You don’t. @mangelozzi, StepUp relies on STEP models of every VRML model that KiCAD uses. StepUp can’t convert anything… it ‘just’ takes the information from KiCAD where and what stuff is and creates a STEP assembly from the STEP models afaik. @maui is currently building up a STEP/VRML library for this purpose and the final goal of getting rid of the VRML stuff some day, together with @cbernardo and @kammutierspule (and probably others) … years away though.
So yeah, wait for @maui and maybe search on the forums for StepUp related threads as he tutored a couple of people through the setup process and got them running.
With the 3D work that Mario and I are doing you can now view STEP files within KiCad. Once our work is merged with the main branch I expect VRML to go the way of the Dodo. However, anyone who wants to export STEP will need to use Maurice’s kicad StepUp. The MCAD export (except for the existing IDF export) is at least 1 year away. There’s an enormous code refactoring to be done on pcbnew. Even this 3D stuff required so much rework; I originally thought it would be a matter of weeks but it took over 8 months so far.
thank you for sharing your nice artwork
I’m happy to see that also breaking holes (mouse bites) are created correctly on the pcb board in MCAD (as they will be if there were castellated pads)
thanks a lot to @Joan_Sparky for having shared his board with me, that I tested to improve my StepUp tools
with kicad StepUp it is also possible to export the STEP ( stp ) and VRML of the full assembly pcb and parts to have a 3D mechanical model to be used in a multi boards project, for mechanical collisions and interference checking as in the following example (main board plus add-on daughterboard)
there is no way to convert VRML model to STEP with a clean result…
the only way is to have a STEP 3D library and from that do the conversion to VRML
I made already some out of the box libraries to be used just as a substitute of official 3D vrml libraries
No problem - whatever little I can give back to the help I get on here, it’s more than worth it!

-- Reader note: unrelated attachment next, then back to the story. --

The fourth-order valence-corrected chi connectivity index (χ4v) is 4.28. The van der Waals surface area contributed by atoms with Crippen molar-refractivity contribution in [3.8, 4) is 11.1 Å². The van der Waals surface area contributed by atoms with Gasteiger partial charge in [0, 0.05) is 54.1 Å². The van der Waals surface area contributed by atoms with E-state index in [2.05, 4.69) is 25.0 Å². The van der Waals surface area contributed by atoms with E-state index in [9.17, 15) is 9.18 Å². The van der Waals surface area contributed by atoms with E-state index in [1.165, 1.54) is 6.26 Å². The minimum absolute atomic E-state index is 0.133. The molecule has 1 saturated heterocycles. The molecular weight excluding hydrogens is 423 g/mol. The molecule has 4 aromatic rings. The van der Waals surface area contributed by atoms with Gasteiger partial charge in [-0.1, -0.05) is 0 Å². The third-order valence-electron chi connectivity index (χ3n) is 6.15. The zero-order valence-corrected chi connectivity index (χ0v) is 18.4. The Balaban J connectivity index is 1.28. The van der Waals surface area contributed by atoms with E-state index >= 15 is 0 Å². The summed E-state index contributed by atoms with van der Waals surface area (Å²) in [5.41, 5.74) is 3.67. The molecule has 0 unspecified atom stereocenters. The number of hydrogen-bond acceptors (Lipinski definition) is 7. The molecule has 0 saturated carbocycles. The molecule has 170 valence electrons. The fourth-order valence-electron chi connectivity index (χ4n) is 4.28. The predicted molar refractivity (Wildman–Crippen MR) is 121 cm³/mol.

The only thing I’d like to figure out how to do is improve the silkscreen layer. Although you can see it debossed, it’s still the same colour as the PCB and I cannot assign it a different one (easily) because the debossing is “part of the PCB” and doesn’t come across as a different entity allowing colour / materials to be assigned to it.
Maybe I could somehow have an export of the silkscreen layer as a graphic (bitmap) and then stick it back on as a label. That would produce the best looking results I think.
there are two options:
The first one is to add a texture to your board
a) export the Front Silk gerber file with pcbnew (you can replicate it also for front Cu)
b) convert gerber to png with gerbv (https://sourceforge.net/projects/gerbv/files/gerbv/gerbv-beta/)
c) set transparent background for the png
d) use the png as texture for your board (this works in FreeCAD)
The second one is more tricky
a) set pcb thickness to 0.1 (design rules-> layer setup-> board thickness)
b) export VRML from pcbnew
c) remove your shapes3D folder or move the file to a different place
d) import this VRML (pcb, tracks, silk) in your MCAD and put it over the board (this works in FreeCAD) @xavierw please let me know if one of these can work for you
there are no simple primitive shapes in the libraries I’ve done…
It is quite easy do i.e. a cube in FC, even more simpler with a script to assign it dimensions and export to STEP and VRML… but why are you looking for that?
If you are worried about a fully populated MCAD board, you may consider to configure kicad StepUp tools to create a STEP board and parts applying bounding boxes to i.e. small volume parts (that will calculate the bounding box of your STEP model automatically) or just export board and i.e. connectors or even a more brutal approach: put only STEP models of the desired parts (i.e. connectors) in the wrl folder, then you will get only pcb and those STEP in your conversion
Here an example of a board with small volume parts discarded, bounding boxes on internal parts, and connector as real STEP models
@kammutierspule, ProE (or Pro Engineer) has been around for years and one of the industry’s main CAD packages. It’s now called Creo (but uses the same file types as ProE).
Also, just to clarify the questions earlier up:
the modelling is done in ProE - I’ve designed the mechanical chassis, mounting points, etc, in Pro/E. Whilst there is rendering in Pro/E, I don’t use it.
Rendering (as you see in the screenshot above) is done in a separate package called Keyshot. Very easy to use and produces some unbelievably realistic renders given the right source material and some patience tweaking. I recently updated my licence to use the latest version and it’s very quick - I probably spent 15-20 minutes creating that render from the exported model in Pro/E.
@maui: thanks, I’ll try the options some time soon and report how I get on.